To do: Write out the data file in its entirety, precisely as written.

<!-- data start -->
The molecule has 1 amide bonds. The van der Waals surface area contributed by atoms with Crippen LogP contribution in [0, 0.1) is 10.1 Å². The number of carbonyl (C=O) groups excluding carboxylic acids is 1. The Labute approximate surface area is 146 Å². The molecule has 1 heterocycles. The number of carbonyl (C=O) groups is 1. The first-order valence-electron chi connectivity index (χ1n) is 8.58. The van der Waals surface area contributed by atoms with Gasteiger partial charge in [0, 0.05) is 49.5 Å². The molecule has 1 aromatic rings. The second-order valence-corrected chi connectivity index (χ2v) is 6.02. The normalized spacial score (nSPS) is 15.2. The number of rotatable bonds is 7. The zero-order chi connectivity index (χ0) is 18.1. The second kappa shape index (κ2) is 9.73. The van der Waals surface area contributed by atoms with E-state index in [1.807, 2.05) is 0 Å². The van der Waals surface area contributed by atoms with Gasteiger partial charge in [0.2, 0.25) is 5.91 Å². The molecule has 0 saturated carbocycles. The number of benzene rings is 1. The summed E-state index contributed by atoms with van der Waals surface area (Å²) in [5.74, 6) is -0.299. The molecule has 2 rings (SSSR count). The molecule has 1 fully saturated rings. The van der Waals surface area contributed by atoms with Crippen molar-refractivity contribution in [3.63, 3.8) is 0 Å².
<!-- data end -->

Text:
The molecule has 1 amide bonds. The van der Waals surface area contributed by atoms with Crippen LogP contribution in [0, 0.1) is 10.1 Å². The number of carbonyl (C=O) groups excluding carboxylic acids is 1. The Labute approximate surface area is 146 Å². The molecule has 1 heterocycles. The number of carbonyl (C=O) groups is 1. The first-order valence-electron chi connectivity index (χ1n) is 8.58. The van der Waals surface area contributed by atoms with Gasteiger partial charge in [0, 0.05) is 49.5 Å². The molecule has 1 aromatic rings. The second-order valence-corrected chi connectivity index (χ2v) is 6.02. The normalized spacial score (nSPS) is 15.2. The number of rotatable bonds is 7. The zero-order chi connectivity index (χ0) is 18.1. The second kappa shape index (κ2) is 9.73. The van der Waals surface area contributed by atoms with E-state index in [1.807, 2.05) is 0 Å². The van der Waals surface area contributed by atoms with Gasteiger partial charge in [0.2, 0.25) is 5.91 Å². The molecule has 0 saturated carbocycles. The number of benzene rings is 1. The summed E-state index contributed by atoms with van der Waals surface area (Å²) in [5.74, 6) is -0.299. The molecule has 2 rings (SSSR count). The molecule has 1 fully saturated rings. The van der Waals surface area contributed by atoms with Crippen molar-refractivity contribution in [3.63, 3.8) is 0 Å².